The advanced SonorSound module guide

© 7th ARM Systems/VTi 1994-5

Written by Jason Tribbeck
HTML version by © Jason Tribbeck 10th June 1999

Aims of this guide

This document provides advanced technical information about the SWIs contained in SonorSound version 1.01 (21st February 1995). If the module is incorporated in any released application (PD, ShareWare, or commercial), then it must be acknowledged somewhere visible by the customers. A simple line in the !Run file is acceptable, or in the !Help, but must be on the lines of:

SonorSound module provided by 7th ARM Systems © 1995


There are several conventions used throughout this guide:

SonorSound_Status (&48D40)

On entry:


On exit:

R0 is 0 if no sound is being produced
R1 is 0 if a buffer is waiting to be filled
R2 is sample playing speed
R3 is maximum buffer size
R4 is voice number
R5 is special number (usually task handle of WIMP application)

This call is used to find out about SonorSound's internal setup, and what needs to be played. For example,

if you wanted to find out if you could play, then:

        SWI     XSonorSound_Status
        TEQ     r0,#0              ; Is there sound being played?
        BNE     No_Can_Play

Or, if you wanted to find out if you needed to fill the buffer:

        SWI     XSonorSound_Status
        TEQ     r1,#0
        BEQ     FillBuffer

This call forms the major part of the buffering system employed by Sonor, which is done under NULL Wimp_Polls. The entire sequence of events is shown later.

SonorSound_SendBuffer (&48D41)

This is the same as in the manual. The special number in R2 is usually the task handle of your WIMP task. It is returned in R5 when calling SonorSound_Status. It is used so you can find out which task is currently playing the sample, and thus prevent clashes.

SonorSound_SetSpeed (&48D42)

On entry:

R0 is speed (1<<24 is 20.833KHz at 24MHz VIDC speed and 48µs DMA rate)

On exit:

Registers preserved.

If a VGA monitor is being used on a post 540 machine, then the VIDC rate is different, and thus you would have to find out what rate to play at. In addition, you also need to know the VIDC sound DMA rate. There are documented calls in the RISC OS 3 PRMs to do these things. Note that if you are using RISC OS 2, (but not RISC OS 2.01), you do not know the VIDC rate; assume it is 24MHz. Similarly, the RISC PC uses a 24MHz clock all the time, regardless of video clock speed. This may change with the advent of 16-bit sound sources.

The following will give you some of the values you require:

The formula used to calculate the playing speed is as follows:

R0 = (<required speed in Hz>/20833)*(<video speed in KHz>/24000)*(<dma rate>/48)*(1<<24)

SonorSound_Sample (&48D44)

On entry:

R0 is pointer to memory
R1 is length of sample (bytes)
R2 is period (2,000,000/frequency)
R3 is pointer to 4096-byte translation table (0 if linear values required)

On exit:

Registers preserved.

This call samples into memory, using an optional translation table. The maximum period is 65535, and the minimum is dependant on the sampler. Values below 10 must be avoided. A value 65535 corresponds to a frequency of around 30Hz.

The translation table is basically a 12-bit linear to µ-law logarithmic table. You can use the file ”Logs• inside the Sonor directory. This is a pre-calculated conversion table. The sound you will sample will be in logarithmic format, so you can play it out directly through the computer's speaker.

SonorSound_GetOffset (&48D45)

On entry:


On exit:

R0 is current position in the buffer.
R1 corrupted

This call returns the offset within the current buffer. The best way to calculate the offset within the sample is to have two variables, one pointing to the currently playing memory location, and another to the next playing memory location. An example of this is given later.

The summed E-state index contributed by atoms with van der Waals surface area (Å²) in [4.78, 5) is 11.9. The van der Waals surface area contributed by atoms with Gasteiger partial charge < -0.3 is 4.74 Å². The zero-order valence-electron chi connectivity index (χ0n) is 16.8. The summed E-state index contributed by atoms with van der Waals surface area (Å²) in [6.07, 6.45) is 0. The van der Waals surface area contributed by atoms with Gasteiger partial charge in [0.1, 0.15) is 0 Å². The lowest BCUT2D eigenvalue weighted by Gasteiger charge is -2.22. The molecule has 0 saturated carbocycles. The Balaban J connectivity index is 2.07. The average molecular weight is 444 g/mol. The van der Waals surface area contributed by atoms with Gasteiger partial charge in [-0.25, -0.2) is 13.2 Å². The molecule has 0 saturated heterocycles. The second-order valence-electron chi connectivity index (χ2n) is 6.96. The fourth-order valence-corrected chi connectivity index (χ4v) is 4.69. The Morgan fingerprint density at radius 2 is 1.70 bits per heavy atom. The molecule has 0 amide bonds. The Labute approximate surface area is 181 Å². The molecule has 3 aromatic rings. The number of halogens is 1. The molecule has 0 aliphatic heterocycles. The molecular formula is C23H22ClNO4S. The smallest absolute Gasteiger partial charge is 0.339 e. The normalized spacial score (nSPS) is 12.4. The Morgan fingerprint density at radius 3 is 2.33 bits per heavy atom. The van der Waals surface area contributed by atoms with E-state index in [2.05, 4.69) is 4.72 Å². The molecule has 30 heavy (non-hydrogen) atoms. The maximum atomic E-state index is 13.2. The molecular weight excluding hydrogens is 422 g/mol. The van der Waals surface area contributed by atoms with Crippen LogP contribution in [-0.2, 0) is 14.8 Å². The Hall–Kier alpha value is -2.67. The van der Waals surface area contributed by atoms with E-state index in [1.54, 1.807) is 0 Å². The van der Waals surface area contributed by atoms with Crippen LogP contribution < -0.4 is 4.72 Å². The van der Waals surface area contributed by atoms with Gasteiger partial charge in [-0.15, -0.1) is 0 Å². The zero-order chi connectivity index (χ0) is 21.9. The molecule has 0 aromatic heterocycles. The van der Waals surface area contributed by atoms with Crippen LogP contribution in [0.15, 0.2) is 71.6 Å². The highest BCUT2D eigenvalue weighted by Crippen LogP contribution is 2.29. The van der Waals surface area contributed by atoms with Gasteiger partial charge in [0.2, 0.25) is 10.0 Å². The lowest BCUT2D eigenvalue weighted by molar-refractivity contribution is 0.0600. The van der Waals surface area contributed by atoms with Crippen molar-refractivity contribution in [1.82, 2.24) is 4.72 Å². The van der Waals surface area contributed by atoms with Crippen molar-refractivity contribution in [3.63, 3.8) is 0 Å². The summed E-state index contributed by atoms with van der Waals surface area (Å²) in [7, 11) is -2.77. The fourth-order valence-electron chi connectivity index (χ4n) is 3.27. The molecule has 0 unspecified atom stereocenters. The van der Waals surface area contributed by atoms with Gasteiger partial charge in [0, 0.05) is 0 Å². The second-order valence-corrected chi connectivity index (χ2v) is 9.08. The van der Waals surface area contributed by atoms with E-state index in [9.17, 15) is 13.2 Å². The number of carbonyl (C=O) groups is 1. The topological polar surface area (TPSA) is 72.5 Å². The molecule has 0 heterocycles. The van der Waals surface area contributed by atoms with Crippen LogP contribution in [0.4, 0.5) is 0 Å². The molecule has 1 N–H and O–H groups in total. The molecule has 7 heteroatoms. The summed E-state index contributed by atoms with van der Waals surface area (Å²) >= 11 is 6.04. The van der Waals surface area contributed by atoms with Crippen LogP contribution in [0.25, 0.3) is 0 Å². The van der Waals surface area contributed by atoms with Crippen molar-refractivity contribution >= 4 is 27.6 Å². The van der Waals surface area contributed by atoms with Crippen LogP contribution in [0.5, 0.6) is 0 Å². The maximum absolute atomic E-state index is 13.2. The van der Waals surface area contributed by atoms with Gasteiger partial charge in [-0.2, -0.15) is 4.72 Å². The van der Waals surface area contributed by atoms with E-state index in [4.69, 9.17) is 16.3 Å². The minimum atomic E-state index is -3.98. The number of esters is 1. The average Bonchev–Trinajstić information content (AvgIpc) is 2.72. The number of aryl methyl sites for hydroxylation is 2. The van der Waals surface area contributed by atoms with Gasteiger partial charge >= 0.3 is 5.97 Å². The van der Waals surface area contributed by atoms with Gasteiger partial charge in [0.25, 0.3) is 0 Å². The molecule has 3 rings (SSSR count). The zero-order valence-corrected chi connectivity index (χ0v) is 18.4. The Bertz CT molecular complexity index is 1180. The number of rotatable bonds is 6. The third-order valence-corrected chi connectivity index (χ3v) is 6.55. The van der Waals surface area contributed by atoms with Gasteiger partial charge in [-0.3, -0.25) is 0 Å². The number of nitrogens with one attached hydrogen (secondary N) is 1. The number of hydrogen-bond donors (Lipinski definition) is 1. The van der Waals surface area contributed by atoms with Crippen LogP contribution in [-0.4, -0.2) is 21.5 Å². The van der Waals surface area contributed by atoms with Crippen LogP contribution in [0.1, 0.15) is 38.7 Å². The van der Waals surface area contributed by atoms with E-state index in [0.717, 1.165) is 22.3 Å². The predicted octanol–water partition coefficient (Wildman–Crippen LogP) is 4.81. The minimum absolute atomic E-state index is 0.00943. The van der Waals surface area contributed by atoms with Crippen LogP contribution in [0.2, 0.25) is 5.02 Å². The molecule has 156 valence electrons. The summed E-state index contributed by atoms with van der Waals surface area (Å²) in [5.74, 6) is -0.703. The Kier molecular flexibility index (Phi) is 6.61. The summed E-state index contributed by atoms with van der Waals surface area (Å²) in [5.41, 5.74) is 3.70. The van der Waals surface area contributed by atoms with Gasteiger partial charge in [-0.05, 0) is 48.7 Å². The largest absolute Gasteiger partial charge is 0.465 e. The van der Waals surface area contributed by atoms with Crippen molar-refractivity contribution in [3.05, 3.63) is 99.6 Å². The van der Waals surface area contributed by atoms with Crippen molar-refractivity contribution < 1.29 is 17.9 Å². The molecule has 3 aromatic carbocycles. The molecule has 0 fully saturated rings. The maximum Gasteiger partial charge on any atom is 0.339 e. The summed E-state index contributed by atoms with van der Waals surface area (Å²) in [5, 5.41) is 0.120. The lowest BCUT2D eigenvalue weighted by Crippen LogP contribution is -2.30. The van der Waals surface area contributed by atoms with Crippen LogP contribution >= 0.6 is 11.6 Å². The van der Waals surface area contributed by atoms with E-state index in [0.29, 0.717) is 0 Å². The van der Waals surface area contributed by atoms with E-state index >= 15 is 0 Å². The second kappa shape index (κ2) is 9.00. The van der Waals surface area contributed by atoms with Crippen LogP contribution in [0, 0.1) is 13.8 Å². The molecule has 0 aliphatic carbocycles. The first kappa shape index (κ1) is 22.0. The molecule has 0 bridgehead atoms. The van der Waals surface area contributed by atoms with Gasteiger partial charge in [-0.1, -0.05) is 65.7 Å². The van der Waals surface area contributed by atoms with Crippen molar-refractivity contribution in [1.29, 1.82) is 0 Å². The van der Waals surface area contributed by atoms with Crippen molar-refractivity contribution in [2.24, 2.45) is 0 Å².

SonorSound_CancelBuffer (&48D46)

On entry:


On exit:

Registers preserved

This call stops sound production, and clears the buffers. It is different to SonorSound_Reset, in that it does not forget the special word, provided by R2 in SonorSound_SendBuffer.

SonorSound_SampleByte (&48D47)

On entry:


On exit:

R0 is 8-bit value left shifted two places.

This call is used by Sonor to build the internal tables for the Oscilloscope In and FFT In windows. There may be problems with slow samplers, if this is called too quickly. In general use, no problems should occur.

SonorSound_ResetDevice (&48D48)

This is an historical call that must not be called.

SonorSound_FIRFilter (&48D49)

On entry:

R0 is pointer to sample
R1 is pointer to end of sample+1
R2 is pointer to linear to logarithmic table (4096 bytes long)
R3 is pointer to logarithmic to linear table (256 words long)
R4 is pointer to fixed-point FIR elements (21 words long, 16-bit fixed point notation)
R5 is hourglass percentage calculation

On exit:

Registers preserved

This call performs FIR filtering on the sample, between the desired positions. FIR means Finite Impulse Response, which is a standard, well defined technique for filtering as used by DSP device (DSP = Digital Signal Processor). It is a lot faster than performing FFT, filtering, and then inverse FFT sections, and is much more predictable.

The linear to logarithmic table is the same as used in SonorSound_Sample, while the logarithmic to linear table is found inside Sonor as ”AntiLogs•.

A fixed-point notation means that the floating-point values are multiplied by 65536, and then converted into integers, so that 0.5 would be represented by 32768.

The parameters for high-pass and low pass filters are as follows:


If you want to do your own filters, then you would have to refer to a text book. There are numerous books on FIR filters (and also DSP solutions) available.

The hourglass percentage value is basically the number of bytes to convert before the hourglass percentage goes up by one. For example, if the sample size was 65536 bytes, then this value would be 655.

SonorSound_DCT (&48D4A)

On entry:

R0 is pointer to samples (converted to words)
R1 is pointer to frequency data (filled in by SWI)

On exit:

Registers preserved

DCT (Discreet Cosine Transfer) transforms are similar to FFTs in that they take linear data, and converts it to frequency data. The input data must be words, so the following code fragment would suffice:

DEFPROCdct(A%,B%) : REM A% is pointer to source, B% is pointer to result
  temp%!(T%<<2)=antilog%?(A%?T%) : REM antilog% is address of conversion table

The resulting table has the frequency results from 0 Hz at +0, to f/2 Hz at +63 (words).

This SWI is used by the FFT displays in Sonor.

SonorSound_Information (&48D4B)

On entry:

R0 is device slot number (0-31, -1 means current)

On exit:

R0 is pointer to device's name (in RMA, 0 means no device loaded in that slot)
R1 is flag (0 means no new devices since the last call to SonorSound_Information)
R2 is device's special word
R3 is device's maximum sample rate

This call allows you to find out which samplers are currently available, or the current device's maximum sample rate. You can use this information to build menus (as in Sonor), or to warn the user if the sample rate exceeds that specified for the sampler (also as in Sonor).